The QuickScreen dyslexia test confirms research that says we start to show signs of mild dyslexia as we get older.
Dyslexia in older adults was the focus of a study carried out at Dundee University (Aging makes us Dyslexic, 2012). Professor Trevor Harley demonstrates that normal ageing can make us mildly dyslexic.
This is because of the gradual decline in higher brain functioning (executive processing). It is consistent with slower word and speech processing, lapses in memory and concentration. The main finding being that phonetic processing difficulties are experienced by older non-dyslexic adults and younger dyslexics alike.
A correlated finding about dyslexia in older adults was found by Professor Levinson, at the Levinson Medical Center for Learning Disabilities in New York. He found that ageing also makes us physically more clumsy. Our motor functioning and co-ordination gradually become less reliable. This difficulty is also known to affect a number of dyslexic people of all ages to a greater or lesser extent.
Our own research into all the results of adults taking the QuickScreen dyslexia test, shows that older users (aged 45 – 65), with no history of learning difficulties, will manage most of the test items with relative ease and consistent results.
However, they tend to do significantly less well on a specific task that requires processing information, memory and hand-eye co-ordination under timed conditions. In this task older adults who are not dyslexic appear to experience similar difficulties to younger dyslexic adults.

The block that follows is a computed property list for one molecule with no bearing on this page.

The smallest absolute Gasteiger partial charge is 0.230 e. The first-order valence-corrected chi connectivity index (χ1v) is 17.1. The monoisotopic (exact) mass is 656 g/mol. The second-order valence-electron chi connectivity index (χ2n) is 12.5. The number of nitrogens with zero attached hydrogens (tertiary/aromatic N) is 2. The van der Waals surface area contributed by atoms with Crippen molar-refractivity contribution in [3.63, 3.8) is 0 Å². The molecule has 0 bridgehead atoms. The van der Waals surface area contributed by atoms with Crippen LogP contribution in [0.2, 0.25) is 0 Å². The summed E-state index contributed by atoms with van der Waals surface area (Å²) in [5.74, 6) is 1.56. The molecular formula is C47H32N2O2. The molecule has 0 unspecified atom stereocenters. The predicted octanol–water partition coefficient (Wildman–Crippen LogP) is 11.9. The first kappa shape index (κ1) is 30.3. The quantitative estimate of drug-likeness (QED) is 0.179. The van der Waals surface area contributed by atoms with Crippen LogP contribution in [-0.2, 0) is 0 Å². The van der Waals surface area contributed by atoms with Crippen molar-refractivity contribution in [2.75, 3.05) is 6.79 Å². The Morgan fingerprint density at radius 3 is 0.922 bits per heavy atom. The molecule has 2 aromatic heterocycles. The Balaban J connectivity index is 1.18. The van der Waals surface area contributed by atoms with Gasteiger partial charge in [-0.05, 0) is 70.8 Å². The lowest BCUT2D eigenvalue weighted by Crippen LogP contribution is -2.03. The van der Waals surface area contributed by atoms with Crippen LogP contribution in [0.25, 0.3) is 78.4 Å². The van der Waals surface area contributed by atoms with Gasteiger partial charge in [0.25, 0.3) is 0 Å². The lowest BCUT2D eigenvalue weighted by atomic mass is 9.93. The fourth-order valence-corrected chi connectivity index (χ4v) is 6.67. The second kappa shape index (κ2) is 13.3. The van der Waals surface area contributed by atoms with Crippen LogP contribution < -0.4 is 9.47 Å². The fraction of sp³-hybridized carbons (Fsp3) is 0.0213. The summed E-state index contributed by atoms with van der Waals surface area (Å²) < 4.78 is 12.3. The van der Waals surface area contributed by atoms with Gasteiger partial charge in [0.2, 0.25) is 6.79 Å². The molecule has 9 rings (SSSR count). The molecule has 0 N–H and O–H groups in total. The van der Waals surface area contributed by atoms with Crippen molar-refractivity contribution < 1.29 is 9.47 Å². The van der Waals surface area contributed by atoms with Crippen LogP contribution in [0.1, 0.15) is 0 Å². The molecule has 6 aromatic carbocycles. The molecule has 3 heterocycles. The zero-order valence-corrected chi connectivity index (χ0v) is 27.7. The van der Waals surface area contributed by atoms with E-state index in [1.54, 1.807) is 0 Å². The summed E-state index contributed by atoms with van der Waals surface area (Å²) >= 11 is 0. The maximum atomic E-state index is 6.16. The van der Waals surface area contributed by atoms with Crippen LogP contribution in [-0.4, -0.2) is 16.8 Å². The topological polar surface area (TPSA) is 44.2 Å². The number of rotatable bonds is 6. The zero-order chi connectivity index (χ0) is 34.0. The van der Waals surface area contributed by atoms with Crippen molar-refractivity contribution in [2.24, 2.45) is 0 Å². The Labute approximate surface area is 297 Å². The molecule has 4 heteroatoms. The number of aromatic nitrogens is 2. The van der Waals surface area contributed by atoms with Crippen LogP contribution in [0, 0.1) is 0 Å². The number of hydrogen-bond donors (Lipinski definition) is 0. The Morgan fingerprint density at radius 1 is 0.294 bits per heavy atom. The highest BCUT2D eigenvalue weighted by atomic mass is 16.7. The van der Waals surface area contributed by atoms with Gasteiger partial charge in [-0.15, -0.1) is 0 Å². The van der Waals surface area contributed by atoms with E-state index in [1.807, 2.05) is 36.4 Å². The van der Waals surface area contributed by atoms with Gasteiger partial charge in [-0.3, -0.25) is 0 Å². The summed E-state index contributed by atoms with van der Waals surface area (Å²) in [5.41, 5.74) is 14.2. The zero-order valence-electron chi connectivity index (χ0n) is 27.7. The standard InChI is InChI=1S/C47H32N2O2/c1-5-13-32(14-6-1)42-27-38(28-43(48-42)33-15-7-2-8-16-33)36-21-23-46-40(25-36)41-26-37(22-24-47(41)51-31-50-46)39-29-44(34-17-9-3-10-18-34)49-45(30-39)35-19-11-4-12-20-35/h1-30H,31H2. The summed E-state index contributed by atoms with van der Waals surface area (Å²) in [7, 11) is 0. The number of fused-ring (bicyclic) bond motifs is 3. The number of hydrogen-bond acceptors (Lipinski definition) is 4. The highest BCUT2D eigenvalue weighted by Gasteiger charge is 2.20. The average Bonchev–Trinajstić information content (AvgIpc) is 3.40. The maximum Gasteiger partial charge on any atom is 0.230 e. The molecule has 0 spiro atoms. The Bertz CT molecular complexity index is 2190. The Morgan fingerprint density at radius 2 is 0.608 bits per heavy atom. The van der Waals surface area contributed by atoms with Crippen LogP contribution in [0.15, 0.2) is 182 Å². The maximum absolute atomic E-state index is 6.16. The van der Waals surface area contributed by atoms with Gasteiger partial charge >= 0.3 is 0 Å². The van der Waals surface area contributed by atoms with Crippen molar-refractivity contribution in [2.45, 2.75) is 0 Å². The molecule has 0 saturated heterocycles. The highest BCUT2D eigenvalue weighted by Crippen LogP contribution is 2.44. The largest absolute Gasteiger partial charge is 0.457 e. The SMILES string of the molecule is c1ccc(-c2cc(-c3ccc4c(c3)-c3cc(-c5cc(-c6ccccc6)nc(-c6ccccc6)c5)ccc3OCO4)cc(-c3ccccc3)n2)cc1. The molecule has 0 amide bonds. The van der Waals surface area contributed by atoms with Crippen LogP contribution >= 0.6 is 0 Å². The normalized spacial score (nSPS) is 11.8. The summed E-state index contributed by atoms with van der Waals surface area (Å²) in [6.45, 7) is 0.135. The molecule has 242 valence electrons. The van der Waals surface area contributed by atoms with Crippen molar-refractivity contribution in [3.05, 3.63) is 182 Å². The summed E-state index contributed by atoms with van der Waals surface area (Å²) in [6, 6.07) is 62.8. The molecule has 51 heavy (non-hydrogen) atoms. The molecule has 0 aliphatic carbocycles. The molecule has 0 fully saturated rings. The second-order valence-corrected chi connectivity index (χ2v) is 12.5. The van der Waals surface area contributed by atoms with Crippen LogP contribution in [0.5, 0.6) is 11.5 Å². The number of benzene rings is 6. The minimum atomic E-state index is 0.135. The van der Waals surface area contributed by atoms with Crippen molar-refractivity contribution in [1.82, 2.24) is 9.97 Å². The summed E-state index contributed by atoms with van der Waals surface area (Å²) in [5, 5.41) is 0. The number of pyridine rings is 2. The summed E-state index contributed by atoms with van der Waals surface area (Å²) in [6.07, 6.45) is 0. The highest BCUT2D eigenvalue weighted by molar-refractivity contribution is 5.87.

The QuickScreen dyslexia test is available for individuals and organisations as a means to flag up indicators of dyslexia. The test is for everyone of 17 years and over – it is not just about screening for dyslexia in older adults. The test is far more thorough than many others – it goes beyond pure literacy skills. The elements that make up the test are Verbal Skills, Visual Skills, Vocabulary, Memory, Sequencing and Processing.
On completion, you are provided with a very comprehensive report of the outcomes of all elements of the test and recommended actions. The test can be completed within 1 hour or in stages.
We will continue with our observations and would love to hear what your thoughts and experiences are about dyslexia in older adults. Please comment on this blog and/or email us on [email protected].
We are delighted to be supporting the British Dyslexia Association again for the 2019 Dyslexia Awareness Week.
I am 87 and started having reading problem at the age of about 80-83 but only 2020 it has become most difficult. in 2019 I read or listened to 265 books. I have diabetes and glaucoma. have gone to same doctor for 25-26 years for thesr problems He told me in April, 2021 that he did not know why my eyes do what they do. now going to 2 different doctors, one is a cornea specialist. Neither one has addressed my problem. do not go back to the doctor that tests for glaucoma and diabetes till January. but she did send me to cornea doctor and he found right eye numb, had an infection which was fixed. I am still having much troble seeing on the computer and reading in general, but still able to work it out. Got on here today and this Visual dyslexia and autonomic neuropathy are two interesting items that come close to disscribling what my eye do.
I am Elizabeth Sudberry, age 70 yrs. Old. And in need of help for dylexsia assessment testing.
Hi there Elizabeth, thank you for your message. We would be happy to provide you with a free test of QuickScan. Is [email protected] the best email to send details too? Many thanks the QS Dyslexia team